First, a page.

Tuesday, September 13, 2005
Movie with a Mission: A Look Back at Errol Morris' The Thin Blue Line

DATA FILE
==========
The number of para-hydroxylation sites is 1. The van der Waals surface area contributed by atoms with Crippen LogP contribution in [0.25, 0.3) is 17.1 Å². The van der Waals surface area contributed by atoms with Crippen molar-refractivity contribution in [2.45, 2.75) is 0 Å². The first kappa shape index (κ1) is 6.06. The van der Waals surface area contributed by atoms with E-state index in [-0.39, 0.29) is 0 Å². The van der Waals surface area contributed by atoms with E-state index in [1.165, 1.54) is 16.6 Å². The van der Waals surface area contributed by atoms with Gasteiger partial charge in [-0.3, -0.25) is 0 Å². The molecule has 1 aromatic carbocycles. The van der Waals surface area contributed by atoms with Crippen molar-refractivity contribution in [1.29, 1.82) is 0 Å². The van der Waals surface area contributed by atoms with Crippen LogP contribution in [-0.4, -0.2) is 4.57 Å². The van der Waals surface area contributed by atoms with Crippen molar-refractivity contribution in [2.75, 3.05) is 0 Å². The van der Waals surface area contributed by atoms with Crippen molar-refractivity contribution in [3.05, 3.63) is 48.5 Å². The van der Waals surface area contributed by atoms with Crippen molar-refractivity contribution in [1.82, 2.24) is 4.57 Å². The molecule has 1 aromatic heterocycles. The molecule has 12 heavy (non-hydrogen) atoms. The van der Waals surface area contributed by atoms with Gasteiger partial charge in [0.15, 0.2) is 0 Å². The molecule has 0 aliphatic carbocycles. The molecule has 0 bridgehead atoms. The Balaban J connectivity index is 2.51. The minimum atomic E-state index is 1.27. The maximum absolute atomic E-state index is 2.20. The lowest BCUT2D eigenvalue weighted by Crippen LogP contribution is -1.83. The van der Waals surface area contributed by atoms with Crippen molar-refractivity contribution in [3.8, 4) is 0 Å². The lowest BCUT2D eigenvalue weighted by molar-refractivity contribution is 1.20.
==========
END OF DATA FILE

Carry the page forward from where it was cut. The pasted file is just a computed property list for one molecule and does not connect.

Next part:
The Thin Blue Line is the documentary that made me fall in love with documentaries. Errol Morris may have (deservedly) won his Oscar for The Fog of War, but in many ways, I will always consider The Thin Blue Line, released in 1988, to be his masterpiece. Super Size Me may have forced McDonald's to remove its largest meals from the menu, and Bowling for Columbine may have pressured Wal-mart to stop selling gun ammunition (both good things), but Morris' Thin Blue Line was actually instrumental in overturning a murder charge and having an innocent man released from prison. Like Roshimon, the stories of drifter Randall Adams and juvenile delinquent David Harris diverge in recalling the fateful night when they met and a murder took place. With a need to solve the murder case quickly (and, it's argued in the film, a desire for the death penalty), the DA's office in Dallas rushes to charge and convict Adams, since Harris -- 16 at the time -- would have been too young to receive a death sentence. Adams is found guilty and his sentence is ultimately commuted to life in prison. Morris, who is able to interview all of the principle players in this drama, gets what amounts to a confession from Harris, who at the time of the film, was (ironically) awaiting a death sentence for murdering another man during an attempted kidnapping. (On June 30, 2004, at age 43, Harris was executed by lethal injection for that crime.) But even without Harris' death row "confession," the film skillfully shows how Adams was most likely innocent. I rented the film again recently and watched it with the same fascination I had the first time I saw it. It reminded me of another murder that occurred in Dallas. (I remember reading in Esquire magazine that when Oliver Stone began making JFK he truly believing his film would "solve" the mystery of who was behind JFK's assassination, but as filming went on, and more and more theories were being presented, it became clear that no such resolution would ever be reached.) Here, Morris DOES solve a mystery, by meticulously piecing together testimony and events and showing them over and over until a clear picture begins to emerge. Ultimately, Stone's attempt with JFK, although valiant, points a finger at EVERYONE in the President's murder. Here, Morris hones his skills as a filmmaker as if he was a detective, and takes the audience along for the ride. The Thin Blue Line shows the power of documentaries to not only shed light on events long since passed but to also, at times, correct them. I am still in awe of this film. Have you seen it? What did you think?